19
December
2016
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05:34 AM
America/Chicago

It’s the simple gifts that matter

by Rhonda S. Hunnicutt, RN, Wesley Nurse

At our previous Wesley Nurse forum, we had a wonderful group of presenters from Living Compass, a Christian-based program that integrates faith and wellness. Their message was about simplicity. Simplicity is a concept I am trying to embrace; it's a challenge, but I continuously try to work at it. With Christmas approaching, my family and I have been focusing more on the reason for the season, Christ's birthday. Also, instead of traditional gifts, we're giving each other the gift of time, as everyone is busy these days. I'm equally reminded of how precious our time is with loved ones and dear friends. A friend of mine recently lost her battle with cancer, she was only in her early 60s. I was able to spend a few final minutes with her, sometimes just filling the time with silence, but it was understood just how much that time meant.

When I was at the Luling Area Ministerial Alliance Food Bank recently, the thoughts flooded over me again about how much we have that we sometimes take for granted. I had packed some items to donate to the food bank's clients, and at the last minute thought to add some jump ropes to my bag. While I was there, a mom with a little girl around four years old came in. Even though I thought she may be a little young for it, I asked the girl if she'd like a jump rope. Her eyes lit up, and she ever so politely said, "Thank you, I've always wanted a jump rope." It was evident that this simple gift meant so much to her. I had to fight back tears. As the little girl left, she wished me a Merry Christmas. I think it was the most special Christmas wish I will ever remember!

This simple gift required such little effort on my part, but meant the world to one little girl. As we go through the rest of the Christmas season and into the next year, I hope this story resonates with you as it touched me, so that not just at Christmas but all year long, we can look past a person's surface and see that there is more than meets the eye to everyone we see. Everyone has a story. When you see a downtrodden person walking down the street, what are your thoughts or actions? The grumpy man in the grocery store – do we stop to find out that his wife passed away last year, and that this is a hard time of year for him? Or the quiet person on the sidewalk – do we stop to find out if this person is perhaps a veteran who is now battling mental health issues due to post-traumatic stress disorder? Is he or she suffering in silence, longing for just a moment of eye contact and a simple "hello?"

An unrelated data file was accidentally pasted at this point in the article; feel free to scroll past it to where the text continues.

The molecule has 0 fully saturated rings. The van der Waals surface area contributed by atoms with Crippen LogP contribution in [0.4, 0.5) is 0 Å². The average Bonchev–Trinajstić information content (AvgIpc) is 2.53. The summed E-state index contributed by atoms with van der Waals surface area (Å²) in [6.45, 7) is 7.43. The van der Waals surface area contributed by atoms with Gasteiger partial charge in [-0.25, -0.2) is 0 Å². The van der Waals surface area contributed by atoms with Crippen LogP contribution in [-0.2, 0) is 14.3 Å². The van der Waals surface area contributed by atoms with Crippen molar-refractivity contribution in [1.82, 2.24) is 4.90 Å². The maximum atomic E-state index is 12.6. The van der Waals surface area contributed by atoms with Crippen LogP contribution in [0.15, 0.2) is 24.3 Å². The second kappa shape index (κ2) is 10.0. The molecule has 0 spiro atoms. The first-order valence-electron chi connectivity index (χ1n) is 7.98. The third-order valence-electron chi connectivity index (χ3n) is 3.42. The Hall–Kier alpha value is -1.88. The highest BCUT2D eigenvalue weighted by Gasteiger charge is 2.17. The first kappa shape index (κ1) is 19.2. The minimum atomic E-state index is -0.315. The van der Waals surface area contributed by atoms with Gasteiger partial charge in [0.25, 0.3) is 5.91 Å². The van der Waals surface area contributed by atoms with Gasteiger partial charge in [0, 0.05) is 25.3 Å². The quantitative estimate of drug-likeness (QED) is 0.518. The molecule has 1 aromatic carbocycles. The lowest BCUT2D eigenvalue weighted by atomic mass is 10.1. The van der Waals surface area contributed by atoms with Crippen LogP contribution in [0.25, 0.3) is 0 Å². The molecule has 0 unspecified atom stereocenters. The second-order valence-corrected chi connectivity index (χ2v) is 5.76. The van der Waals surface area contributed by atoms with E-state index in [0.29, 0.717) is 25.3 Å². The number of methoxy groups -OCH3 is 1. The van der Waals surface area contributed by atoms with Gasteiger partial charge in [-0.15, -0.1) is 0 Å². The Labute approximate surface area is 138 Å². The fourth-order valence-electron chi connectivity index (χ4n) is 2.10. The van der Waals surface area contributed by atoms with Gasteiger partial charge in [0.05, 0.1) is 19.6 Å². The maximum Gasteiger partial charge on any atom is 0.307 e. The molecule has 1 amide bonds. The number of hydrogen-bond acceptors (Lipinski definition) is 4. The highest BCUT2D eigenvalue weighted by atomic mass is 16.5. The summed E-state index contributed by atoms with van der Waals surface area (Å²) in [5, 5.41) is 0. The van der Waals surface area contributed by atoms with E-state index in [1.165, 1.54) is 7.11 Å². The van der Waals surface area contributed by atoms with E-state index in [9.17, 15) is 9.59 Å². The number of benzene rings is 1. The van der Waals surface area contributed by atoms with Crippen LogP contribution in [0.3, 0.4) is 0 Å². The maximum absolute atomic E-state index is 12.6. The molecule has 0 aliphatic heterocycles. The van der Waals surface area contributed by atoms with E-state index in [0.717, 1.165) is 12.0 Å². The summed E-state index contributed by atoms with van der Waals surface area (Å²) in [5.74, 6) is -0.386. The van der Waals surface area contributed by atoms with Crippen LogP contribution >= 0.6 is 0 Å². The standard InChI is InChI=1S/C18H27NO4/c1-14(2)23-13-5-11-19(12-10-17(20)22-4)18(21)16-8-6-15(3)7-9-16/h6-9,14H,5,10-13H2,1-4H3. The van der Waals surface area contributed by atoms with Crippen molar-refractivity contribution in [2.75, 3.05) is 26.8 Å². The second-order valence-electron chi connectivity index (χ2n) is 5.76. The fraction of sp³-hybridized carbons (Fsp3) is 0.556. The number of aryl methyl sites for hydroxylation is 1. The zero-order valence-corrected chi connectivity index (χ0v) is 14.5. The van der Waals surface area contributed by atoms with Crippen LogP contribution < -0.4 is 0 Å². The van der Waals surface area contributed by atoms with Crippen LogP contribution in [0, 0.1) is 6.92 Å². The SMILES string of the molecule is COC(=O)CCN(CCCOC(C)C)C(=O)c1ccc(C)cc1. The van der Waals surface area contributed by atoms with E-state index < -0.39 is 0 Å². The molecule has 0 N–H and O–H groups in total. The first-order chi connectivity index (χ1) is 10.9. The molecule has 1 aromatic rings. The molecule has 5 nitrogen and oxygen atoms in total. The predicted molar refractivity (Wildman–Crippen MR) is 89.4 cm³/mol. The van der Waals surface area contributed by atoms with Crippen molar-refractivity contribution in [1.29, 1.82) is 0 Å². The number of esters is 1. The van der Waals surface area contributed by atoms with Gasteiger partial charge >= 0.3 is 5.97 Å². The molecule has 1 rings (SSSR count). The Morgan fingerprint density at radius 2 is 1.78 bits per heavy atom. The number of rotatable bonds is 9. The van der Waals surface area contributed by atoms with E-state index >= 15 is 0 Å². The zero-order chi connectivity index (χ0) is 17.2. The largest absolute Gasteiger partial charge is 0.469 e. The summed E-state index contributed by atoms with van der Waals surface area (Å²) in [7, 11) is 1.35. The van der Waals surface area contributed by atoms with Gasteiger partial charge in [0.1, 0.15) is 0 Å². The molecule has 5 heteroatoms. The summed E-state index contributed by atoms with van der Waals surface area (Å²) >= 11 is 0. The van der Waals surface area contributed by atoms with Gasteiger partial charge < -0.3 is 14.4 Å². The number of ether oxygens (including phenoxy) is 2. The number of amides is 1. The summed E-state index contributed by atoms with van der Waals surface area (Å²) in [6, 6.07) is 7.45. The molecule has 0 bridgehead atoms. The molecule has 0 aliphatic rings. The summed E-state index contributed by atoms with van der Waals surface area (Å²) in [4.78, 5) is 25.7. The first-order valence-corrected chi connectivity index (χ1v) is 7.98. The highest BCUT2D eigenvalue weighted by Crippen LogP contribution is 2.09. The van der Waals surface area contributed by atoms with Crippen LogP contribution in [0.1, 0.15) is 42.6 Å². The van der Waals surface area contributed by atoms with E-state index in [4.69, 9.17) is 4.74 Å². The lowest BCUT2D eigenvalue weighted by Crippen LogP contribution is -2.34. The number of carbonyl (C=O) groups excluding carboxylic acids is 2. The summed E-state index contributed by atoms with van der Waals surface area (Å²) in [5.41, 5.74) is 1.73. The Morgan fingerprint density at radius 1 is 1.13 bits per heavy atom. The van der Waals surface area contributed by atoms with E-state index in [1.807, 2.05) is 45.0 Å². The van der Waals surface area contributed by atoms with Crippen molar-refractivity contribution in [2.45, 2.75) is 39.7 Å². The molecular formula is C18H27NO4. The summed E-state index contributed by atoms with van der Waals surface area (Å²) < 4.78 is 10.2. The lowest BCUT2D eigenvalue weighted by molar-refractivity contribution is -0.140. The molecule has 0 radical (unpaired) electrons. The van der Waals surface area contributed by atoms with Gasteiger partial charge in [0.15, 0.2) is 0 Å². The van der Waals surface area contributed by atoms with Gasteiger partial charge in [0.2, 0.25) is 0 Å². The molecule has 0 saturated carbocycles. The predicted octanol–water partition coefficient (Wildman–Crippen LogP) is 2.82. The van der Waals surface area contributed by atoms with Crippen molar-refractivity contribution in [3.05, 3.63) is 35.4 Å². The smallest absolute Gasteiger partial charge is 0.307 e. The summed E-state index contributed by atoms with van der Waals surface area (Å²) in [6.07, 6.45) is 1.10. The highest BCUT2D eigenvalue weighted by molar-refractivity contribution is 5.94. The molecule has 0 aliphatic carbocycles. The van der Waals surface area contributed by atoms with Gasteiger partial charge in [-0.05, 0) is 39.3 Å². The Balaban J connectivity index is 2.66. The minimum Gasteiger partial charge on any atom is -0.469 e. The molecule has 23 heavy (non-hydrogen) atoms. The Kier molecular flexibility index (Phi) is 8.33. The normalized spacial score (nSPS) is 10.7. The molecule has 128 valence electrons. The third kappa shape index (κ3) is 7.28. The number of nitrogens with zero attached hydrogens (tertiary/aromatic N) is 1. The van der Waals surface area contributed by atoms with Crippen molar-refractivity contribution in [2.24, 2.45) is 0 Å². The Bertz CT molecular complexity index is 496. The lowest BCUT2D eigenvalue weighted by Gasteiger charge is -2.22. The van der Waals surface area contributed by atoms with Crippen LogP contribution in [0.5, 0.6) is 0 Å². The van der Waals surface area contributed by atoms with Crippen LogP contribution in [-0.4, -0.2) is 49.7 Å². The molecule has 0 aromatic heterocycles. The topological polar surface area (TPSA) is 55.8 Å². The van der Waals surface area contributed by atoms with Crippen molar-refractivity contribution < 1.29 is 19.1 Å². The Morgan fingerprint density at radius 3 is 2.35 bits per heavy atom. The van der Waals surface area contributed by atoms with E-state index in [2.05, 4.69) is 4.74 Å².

We can give such simple gifts that mean so much to someone else without it costing anything but our time. Until next time, be well and be blessed.

Rhonda Hunnicutt, RN, is a Wesley Nurse with Methodist Healthcare Ministries of South Texas, Inc. Methodist Healthcare Ministries' Wesley Nurse program is a faith-based, holistic health and wellness program committed to serving the least served through education, health promotion and collaboration with individual and community in achieving improved wellness through self-empowerment. Learn more at www.mhm.org